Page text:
I have conducted significant research into why policing organisations are struggling to give appropriate support to officers seeking specialist policing roles. The NPCC and College of Policing have previously highlighted the medical model of disability in their studies (more on this below), but I feel they have only merely skimmed over this topic and have failed to identify why it plays a significant part in creating disadvantage to ND officers when in direct competition with others for so few posts. Little has been done as yet to make wholesale changes which would likely generate a positive cultural shift.

It’s well-known that persons who wish to pursue firearms careers will be subjected to several assessments which include medicals and fitness tests. If successful, these officers will then be subjected to training and subsequent firearms assessments to determine suitability. In those forces where selection processes are competitive, only the best will succeed. This is where many ND applicants will fall by the wayside. Firearms training is notoriously challenging and requires full focus and attention as well as the ability to rapidly make calculated judgements. None of this is beyond those of us who present with ND difference, but I would suggest these factors can conspire against us and create challenges that others don’t have to endure.

Most forces continue to follow the medical model of disability – this is perhaps more an unconscious awareness, but few look at the ramifications of doing so when considering ND in isolation. Controversially, there will be differences in opinion even amongst our community, and research in my own organisation has exposed this. A proportion of us (I include myself in this) will not be comfortable with the label of ‘disabled’, and in my organisation, many respondents to my research reported an aversion to this label whilst still expressing experiencing difficulties in their working environments. Think about your own organisations and how ND is viewed: for most this will be treated fundamentally under disability processes, and thus the only way to evoke any kind of support is by identifying as disabled, which ordinarily requires diagnosis. Enter the medical model of disability, which seeks to label a condition and then to cure all the elements that are perceived to be negative: where a condition cannot be cured, then the person is ‘disabled’ and labelled in a manner which suggests inadequacy. I would argue that this negativity permeates into selection processes, as disability is viewed by some as being incompatible with the elite role of firearms or the high levels of driving skills needed for some specialist roles. The medical model presents perfect environmental conditions for unconscious bias to influence selection processes; for those who brave them without disclosing their conditions, the very least they can expect is extreme challenges in overcoming their differences.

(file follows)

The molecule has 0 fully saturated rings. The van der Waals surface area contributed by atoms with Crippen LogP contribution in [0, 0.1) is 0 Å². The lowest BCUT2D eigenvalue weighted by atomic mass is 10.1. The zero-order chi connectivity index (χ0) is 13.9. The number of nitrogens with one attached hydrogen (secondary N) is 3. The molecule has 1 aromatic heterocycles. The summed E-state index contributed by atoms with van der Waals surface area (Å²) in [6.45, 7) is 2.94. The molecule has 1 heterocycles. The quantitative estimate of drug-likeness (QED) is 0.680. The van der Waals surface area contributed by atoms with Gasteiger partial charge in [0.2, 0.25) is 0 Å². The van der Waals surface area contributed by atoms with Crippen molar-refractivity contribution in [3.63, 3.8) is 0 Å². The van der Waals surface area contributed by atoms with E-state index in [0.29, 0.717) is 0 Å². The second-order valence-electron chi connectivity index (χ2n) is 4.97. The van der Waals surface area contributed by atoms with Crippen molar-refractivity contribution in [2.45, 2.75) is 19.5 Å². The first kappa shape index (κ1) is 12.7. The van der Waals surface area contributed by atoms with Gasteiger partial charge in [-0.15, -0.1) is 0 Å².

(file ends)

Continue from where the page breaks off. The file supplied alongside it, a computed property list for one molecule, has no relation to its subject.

“As a neurodivergent officer, I need better training, not easier assessments”

The social model of disability was first penned during the mid-nineties and was driven by an online movement, predominantly from the autistic community .This group of like-minded people vehemently refused to accept the label of disability, and the concept of ND was born. The problem was that most organisations still followed the medical model of disability, meaning that if you wanted support for a ND condition, engaging in this process was realistically the only way you could get it.